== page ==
China Commission Report – A Bit Scary

Bear with me here, this gets interesting … and a bit scary. The 2011 REPORT TO CONGRESS of the U.S.-CHINA ECONOMIC AND SECURITY REVIEW COMMISSION has been released. From the press release:

The report covers the U.S.-China economic relationship, including the impact of China’s growing State-Owned Enterprises, intellectual property rights violations, and forced technology transfers to China. The report also details China’s military modernization, including recent developments over the past year, the People’s Liberation Army’s “area control” military strategy, and China’s growing space capabilities.

Here are some hilights partly quoting from the release:

Piracy: China has yet to create a system that effectively protects intellectual property; something that is required of all WTO members. But U.S. business software companies still report that China is the world’s largest source of pirated software. About 8 of 10 computers in China still run counterfeit operating system software.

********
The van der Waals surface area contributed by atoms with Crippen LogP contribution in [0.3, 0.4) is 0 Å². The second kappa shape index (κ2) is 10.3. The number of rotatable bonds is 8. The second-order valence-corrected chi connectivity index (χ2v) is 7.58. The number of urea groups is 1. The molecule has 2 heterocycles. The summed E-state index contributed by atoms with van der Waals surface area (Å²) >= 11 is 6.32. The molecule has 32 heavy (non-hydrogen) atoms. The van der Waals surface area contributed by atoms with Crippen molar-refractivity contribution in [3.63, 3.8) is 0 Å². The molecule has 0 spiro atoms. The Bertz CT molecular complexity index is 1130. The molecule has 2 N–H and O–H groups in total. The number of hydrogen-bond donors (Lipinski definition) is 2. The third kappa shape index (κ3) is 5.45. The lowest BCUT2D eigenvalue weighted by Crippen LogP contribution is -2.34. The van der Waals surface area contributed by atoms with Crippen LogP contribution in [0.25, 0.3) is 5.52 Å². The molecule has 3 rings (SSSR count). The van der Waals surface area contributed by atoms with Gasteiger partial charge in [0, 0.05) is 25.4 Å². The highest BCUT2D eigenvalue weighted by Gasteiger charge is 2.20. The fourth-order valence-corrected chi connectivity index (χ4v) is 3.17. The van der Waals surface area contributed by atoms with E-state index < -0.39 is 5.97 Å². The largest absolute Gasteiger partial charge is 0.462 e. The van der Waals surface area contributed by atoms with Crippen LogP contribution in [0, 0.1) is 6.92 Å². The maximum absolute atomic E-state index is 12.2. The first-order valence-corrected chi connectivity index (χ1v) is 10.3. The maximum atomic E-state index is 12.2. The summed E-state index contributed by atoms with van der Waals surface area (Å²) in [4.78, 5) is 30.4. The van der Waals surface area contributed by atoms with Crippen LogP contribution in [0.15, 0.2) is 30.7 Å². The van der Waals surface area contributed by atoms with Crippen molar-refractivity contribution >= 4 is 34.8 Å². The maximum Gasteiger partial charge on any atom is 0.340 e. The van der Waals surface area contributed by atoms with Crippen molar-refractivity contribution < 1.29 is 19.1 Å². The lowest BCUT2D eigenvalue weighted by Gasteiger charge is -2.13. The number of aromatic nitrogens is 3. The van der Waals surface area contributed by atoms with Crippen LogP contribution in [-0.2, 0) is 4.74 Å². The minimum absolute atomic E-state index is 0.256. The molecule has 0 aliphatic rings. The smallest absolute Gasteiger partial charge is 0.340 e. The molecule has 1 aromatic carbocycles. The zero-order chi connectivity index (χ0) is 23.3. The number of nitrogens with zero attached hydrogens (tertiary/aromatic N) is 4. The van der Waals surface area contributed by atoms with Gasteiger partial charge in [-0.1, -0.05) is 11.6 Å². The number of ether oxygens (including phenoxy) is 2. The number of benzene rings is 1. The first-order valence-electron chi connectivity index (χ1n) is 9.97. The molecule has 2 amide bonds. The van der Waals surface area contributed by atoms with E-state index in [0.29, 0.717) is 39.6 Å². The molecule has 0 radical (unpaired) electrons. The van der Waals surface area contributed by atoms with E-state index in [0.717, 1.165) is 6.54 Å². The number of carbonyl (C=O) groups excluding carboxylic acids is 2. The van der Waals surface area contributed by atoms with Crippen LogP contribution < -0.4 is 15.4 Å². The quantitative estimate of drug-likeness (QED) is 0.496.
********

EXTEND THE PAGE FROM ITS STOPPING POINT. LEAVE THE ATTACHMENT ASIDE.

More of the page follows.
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Trade: China has stepped backward from its original promise to lower trade barriers and to treat foreign products and services fairly. … [They] force the transfer of technology to Chinese firms. These policies … strike at the heart of America’s greatest economic strength – its ability to innovate.

State ownership: … the Chinese government in the past several years has returned to relying on a system of state ownership and control of major sectors of its economy. The government directs a vast array of subsidies to favored industries and seeks to nurture particular technologies behind protective barriers. This is contrary to the spirit, and in many cases the letter, of China’s WTO commitments.

Military: This year also marked several milestones for China’s decades-long military modernization efforts, … a defense budget that has averaged 12 percent growth over the past decade. China has recently achieved several military “firsts”: it flight tested its first stealth fighter, conducted a sea trial of its first aircraft carrier, and made progress towards deploying the world’s first anti-ship ballistic missile.

… the Commission continues to be concerned with the opacity of China’s military development and intentions… And, in particular, our report notes China’s development of its cyber capabilities, focusing on the growing evidence that Beijing sponsors or condones computer network intrusions against foreign commercial and government targets. When combined with the military’s excessive focus on other disruptive military capabilities, such as counterspace operations, it presents an image of Chinese intentions that diverges significantly from Beijing’s official policy of peaceful development.